The value of immigrants for the UK has played an important role in the Brexit debate. A recent GLO Discussion Paper explores the effects of immigration on the allocation of occupational physical burden and work injury risk using data for England and Wales.
Migrants seem to reduce the risks for UK-born workers and they report report lower injury rates than natives. The paper is now published in the Journal of Population Economics and available online. See also below.
GLO Discussion Paper now published in the Journal of Population Economics, July 2019, Volume 32, Issue 3, pp 1009–1042; already 2.4k downloads on July 5, 2019!
See online on the Journal website.
GLO Discussion Paper No. 215, 2018.
Immigration and the Reallocation of Work Health Risks – Download PDF
by Giuntella, Osea & Mazzonna, Fabrizio & Nicodemo, Catia & Vargas-Silva, Carlos
GLO Fellows Osea Giuntella, Fabrizio Mazzonna, Catia Nicodemo & Carlos Vargas-Silva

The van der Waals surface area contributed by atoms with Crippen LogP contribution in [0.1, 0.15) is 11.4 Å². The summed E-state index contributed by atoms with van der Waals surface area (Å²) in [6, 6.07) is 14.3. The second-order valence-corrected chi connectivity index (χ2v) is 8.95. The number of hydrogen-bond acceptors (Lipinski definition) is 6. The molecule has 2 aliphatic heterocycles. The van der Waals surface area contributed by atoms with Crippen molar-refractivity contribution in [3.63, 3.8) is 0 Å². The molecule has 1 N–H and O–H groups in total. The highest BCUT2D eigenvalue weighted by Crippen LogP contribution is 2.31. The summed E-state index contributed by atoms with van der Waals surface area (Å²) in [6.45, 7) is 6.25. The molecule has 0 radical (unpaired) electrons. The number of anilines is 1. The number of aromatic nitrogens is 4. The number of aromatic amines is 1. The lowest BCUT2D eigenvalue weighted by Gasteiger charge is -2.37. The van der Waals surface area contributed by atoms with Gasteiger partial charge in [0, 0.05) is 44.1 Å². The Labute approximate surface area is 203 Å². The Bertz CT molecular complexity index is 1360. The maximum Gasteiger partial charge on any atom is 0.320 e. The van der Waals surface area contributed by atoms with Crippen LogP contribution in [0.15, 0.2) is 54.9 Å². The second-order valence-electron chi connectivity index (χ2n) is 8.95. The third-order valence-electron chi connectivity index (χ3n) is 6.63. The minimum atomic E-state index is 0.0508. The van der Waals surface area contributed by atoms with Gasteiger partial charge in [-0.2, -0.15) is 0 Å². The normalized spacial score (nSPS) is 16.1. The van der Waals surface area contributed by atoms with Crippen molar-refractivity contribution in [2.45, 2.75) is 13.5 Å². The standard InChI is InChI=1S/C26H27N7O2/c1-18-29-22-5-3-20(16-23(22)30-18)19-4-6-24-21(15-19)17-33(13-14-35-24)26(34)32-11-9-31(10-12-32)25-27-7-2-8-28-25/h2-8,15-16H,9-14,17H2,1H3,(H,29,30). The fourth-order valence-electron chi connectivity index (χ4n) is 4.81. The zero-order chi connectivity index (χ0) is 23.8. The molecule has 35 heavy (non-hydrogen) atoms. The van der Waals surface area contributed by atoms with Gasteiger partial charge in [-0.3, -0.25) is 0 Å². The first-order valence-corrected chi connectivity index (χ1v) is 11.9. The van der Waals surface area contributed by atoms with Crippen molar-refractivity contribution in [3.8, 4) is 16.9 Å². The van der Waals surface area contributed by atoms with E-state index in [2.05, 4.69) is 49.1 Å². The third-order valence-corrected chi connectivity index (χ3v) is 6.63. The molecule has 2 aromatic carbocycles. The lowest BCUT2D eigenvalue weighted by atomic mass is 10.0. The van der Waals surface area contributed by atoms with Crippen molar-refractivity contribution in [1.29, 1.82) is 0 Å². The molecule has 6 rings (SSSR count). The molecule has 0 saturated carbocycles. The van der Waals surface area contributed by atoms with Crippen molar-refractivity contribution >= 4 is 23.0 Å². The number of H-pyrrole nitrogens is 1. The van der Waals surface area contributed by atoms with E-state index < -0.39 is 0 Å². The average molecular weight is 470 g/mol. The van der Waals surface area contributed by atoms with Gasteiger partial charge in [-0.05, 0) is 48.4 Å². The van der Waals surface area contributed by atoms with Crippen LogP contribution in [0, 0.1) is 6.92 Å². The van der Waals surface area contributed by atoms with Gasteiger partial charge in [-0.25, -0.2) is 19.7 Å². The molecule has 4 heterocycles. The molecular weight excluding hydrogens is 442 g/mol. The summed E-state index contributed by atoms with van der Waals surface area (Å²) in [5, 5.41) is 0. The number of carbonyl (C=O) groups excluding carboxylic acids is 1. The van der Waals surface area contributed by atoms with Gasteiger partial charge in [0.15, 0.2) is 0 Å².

Author Abstract: This paper studies the effects of immigration on the allocation of occupational physical burden and work injury risks. Using data for England and Wales from the Labour Force Survey (2003–2013), we find that, on average, immigration leads to a reallocation of UK-born workers towards jobs characterized by lower physical burden and injury risk. The results also show important differences across skill groups. Immigration reduces the average physical burden of UK-born workers with medium levels of education, but has no significant effect on those with low levels. We also find that that immigration led to an improvement self-reported measures of native workers’ health. These findings, together with the evidence that immigrants report lower injury rates than natives, suggest that the reallocation of tasks could reduce overall health care costs and the human and financial costs typically associated with workplace injuries.